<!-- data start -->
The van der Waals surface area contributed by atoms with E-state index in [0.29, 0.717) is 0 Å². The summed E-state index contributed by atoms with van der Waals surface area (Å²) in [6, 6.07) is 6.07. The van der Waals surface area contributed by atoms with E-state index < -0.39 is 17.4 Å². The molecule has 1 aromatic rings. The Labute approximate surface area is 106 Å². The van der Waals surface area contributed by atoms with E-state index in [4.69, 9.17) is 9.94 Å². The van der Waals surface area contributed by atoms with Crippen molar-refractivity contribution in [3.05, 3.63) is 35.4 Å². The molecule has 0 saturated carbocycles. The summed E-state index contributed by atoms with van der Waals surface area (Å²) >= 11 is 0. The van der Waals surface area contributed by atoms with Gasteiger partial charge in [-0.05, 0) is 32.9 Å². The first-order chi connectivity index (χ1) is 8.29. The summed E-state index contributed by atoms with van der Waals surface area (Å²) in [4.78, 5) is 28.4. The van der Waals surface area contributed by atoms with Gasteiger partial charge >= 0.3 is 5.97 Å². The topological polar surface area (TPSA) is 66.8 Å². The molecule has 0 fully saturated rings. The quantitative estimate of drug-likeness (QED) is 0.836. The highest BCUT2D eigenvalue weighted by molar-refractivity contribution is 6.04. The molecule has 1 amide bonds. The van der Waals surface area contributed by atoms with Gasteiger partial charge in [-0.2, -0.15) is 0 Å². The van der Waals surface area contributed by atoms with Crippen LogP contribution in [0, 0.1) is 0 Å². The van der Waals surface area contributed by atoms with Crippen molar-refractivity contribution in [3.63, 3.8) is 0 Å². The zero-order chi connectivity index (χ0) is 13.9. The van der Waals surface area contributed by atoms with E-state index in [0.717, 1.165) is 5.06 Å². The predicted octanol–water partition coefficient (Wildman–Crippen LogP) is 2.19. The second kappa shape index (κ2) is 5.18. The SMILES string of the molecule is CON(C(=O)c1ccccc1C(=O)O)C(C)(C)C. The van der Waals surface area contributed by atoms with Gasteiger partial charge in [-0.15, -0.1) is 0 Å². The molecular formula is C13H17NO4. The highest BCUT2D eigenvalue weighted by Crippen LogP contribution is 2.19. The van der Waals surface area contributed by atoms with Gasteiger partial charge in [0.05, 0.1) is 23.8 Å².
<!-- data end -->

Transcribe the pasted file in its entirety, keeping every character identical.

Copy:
The van der Waals surface area contributed by atoms with E-state index in [0.29, 0.717) is 0 Å². The summed E-state index contributed by atoms with van der Waals surface area (Å²) in [6, 6.07) is 6.07. The van der Waals surface area contributed by atoms with E-state index < -0.39 is 17.4 Å². The molecule has 1 aromatic rings. The Labute approximate surface area is 106 Å². The van der Waals surface area contributed by atoms with E-state index in [4.69, 9.17) is 9.94 Å². The van der Waals surface area contributed by atoms with Crippen molar-refractivity contribution in [3.05, 3.63) is 35.4 Å². The molecule has 0 saturated carbocycles. The summed E-state index contributed by atoms with van der Waals surface area (Å²) >= 11 is 0. The van der Waals surface area contributed by atoms with Gasteiger partial charge in [-0.05, 0) is 32.9 Å². The first-order chi connectivity index (χ1) is 8.29. The summed E-state index contributed by atoms with van der Waals surface area (Å²) in [4.78, 5) is 28.4. The van der Waals surface area contributed by atoms with Gasteiger partial charge >= 0.3 is 5.97 Å². The topological polar surface area (TPSA) is 66.8 Å². The molecule has 0 fully saturated rings. The quantitative estimate of drug-likeness (QED) is 0.836. The highest BCUT2D eigenvalue weighted by molar-refractivity contribution is 6.04. The molecule has 1 amide bonds. The van der Waals surface area contributed by atoms with Gasteiger partial charge in [-0.2, -0.15) is 0 Å². The van der Waals surface area contributed by atoms with Crippen LogP contribution in [0, 0.1) is 0 Å². The van der Waals surface area contributed by atoms with Crippen molar-refractivity contribution in [3.63, 3.8) is 0 Å². The zero-order chi connectivity index (χ0) is 13.9. The van der Waals surface area contributed by atoms with E-state index in [0.717, 1.165) is 5.06 Å². The predicted octanol–water partition coefficient (Wildman–Crippen LogP) is 2.19. The second kappa shape index (κ2) is 5.18. The SMILES string of the molecule is CON(C(=O)c1ccccc1C(=O)O)C(C)(C)C. The van der Waals surface area contributed by atoms with Gasteiger partial charge in [-0.15, -0.1) is 0 Å². The molecular formula is C13H17NO4. The highest BCUT2D eigenvalue weighted by Crippen LogP contribution is 2.19. The van der Waals surface area contributed by atoms with Gasteiger partial charge in [0.05, 0.1) is 23.8 Å².